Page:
Try using a little fine emery paper or wet-dry sandpaper on the tip of the dipstick - it will shine up the high parts but leave the recessed parts untouched so the markings will stand out more.
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Last edited by SloopJonB; 11-02-2011 at 11:10 PM.
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Old 11-01-2011
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Hi Sloop JonB,

First of all, what a cool picture! Is there a story behind it? I'm thinking the ole "Jon B" sail got a little more than she bargained for.

Second, thanks for your reassurance. My worry was that it might develop an oil leak as a result, as mentioned in the manual. But I too was thinking, better too much than too little. One other thing that helped me worry less is, I run the motor as little as possible. I'm the only guy in our harbor who regularly sails in and out of it. I've just recently started to motor out to sea to hoist the sails, many times sailing straight from the dock.

A few weeks ago I did break my rule though. I had sailed the furthest from our harbor yet and decided to book it back, partly for the setting sun and partly for my German Shepherd to relieve herself. So, with a lot of wind behind me, I gull winged and fired up the A4. I've never had the boat moving so fast. We had to be topping out her hull speed, because we flew back. And that's with the season's end bottom growth! The engine ran beautifully as always.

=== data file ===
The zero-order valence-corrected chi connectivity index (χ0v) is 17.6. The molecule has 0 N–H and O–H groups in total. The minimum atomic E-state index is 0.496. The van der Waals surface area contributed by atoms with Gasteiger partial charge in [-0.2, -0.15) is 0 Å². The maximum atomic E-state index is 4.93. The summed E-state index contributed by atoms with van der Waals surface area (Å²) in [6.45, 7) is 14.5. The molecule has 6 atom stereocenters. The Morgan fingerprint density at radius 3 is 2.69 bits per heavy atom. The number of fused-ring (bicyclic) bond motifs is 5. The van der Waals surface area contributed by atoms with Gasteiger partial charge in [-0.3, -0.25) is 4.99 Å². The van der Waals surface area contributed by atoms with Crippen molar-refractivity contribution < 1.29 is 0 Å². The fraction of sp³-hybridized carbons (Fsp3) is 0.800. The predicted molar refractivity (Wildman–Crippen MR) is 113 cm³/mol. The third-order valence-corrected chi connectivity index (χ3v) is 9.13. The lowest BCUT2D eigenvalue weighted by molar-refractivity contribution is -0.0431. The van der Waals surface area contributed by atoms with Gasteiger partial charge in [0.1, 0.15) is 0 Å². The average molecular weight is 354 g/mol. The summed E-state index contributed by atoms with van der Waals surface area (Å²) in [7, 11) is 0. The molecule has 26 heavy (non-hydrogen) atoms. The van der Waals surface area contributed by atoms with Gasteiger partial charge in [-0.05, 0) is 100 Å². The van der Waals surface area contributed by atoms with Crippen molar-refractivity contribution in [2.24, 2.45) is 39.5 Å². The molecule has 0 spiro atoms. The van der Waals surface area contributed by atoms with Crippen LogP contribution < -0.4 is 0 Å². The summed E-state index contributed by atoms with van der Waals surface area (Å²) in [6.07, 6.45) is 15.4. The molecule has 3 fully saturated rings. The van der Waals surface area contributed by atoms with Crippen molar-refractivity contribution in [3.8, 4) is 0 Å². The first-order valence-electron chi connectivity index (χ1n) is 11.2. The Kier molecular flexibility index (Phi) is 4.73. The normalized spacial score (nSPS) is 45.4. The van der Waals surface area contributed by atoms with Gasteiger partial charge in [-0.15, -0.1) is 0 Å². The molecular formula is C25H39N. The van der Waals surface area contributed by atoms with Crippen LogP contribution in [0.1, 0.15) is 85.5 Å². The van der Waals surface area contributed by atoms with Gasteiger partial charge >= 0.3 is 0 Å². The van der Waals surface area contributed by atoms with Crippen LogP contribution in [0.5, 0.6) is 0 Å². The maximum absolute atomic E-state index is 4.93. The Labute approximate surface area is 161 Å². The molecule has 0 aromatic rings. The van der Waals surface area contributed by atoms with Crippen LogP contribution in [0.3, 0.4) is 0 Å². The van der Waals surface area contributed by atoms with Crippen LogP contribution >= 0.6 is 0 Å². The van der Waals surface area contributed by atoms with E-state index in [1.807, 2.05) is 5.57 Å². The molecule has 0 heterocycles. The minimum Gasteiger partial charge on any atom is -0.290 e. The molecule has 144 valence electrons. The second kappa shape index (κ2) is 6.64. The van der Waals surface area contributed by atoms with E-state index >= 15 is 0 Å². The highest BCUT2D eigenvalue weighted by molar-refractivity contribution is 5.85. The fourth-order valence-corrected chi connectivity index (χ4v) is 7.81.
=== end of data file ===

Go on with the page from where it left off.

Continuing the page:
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Old 11-02-2011
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Quote:
Originally Posted by Charlie B View Post
Hi Sloop JonB, First of all, what a cool picture! Is there a story behind it? I'm thinking the ole "Jon B" sail got a little more than she bargained for.
It wasn't me, honest! I've crashed & burned a few times but never anything nearly that spectacular.

Actually it's one of a series taken by Beken of Cowes. The boat is named Silk and it's a famous crash & burn in the Solent. Beken got lucky as he was heading back home when he saw Silk flying along and his gut told him something was about to happen. He sped towards it just as they sailed it under - the bow was very depressed by the chute and they dove into the back of a wave with the results you see. There was a crewman on the bow when it happened. The bow went under to the mast with him going about 14' under. It stopped in its tracks and rolled on its port side, bringing the bow up. No-one was hurt although the bow man ended up in the water.

You should be able to find the sequence of photos on the web - search for "Silk crash". Its also been used in at least one calendar.

Just as an aside, apparently this same thing happened a few times to the old China Tea Clippers (Flying Cloud etc.) They would have so much canvas up that they literally dug such a deep hole in the ocean that their bow went under and the rest of the ship followed - without the Silk ending.
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Old 11-04-2011
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WOW! That's amazing!

I've always wondered how some of those large ships got away with so much sail up. I guess they didn't always.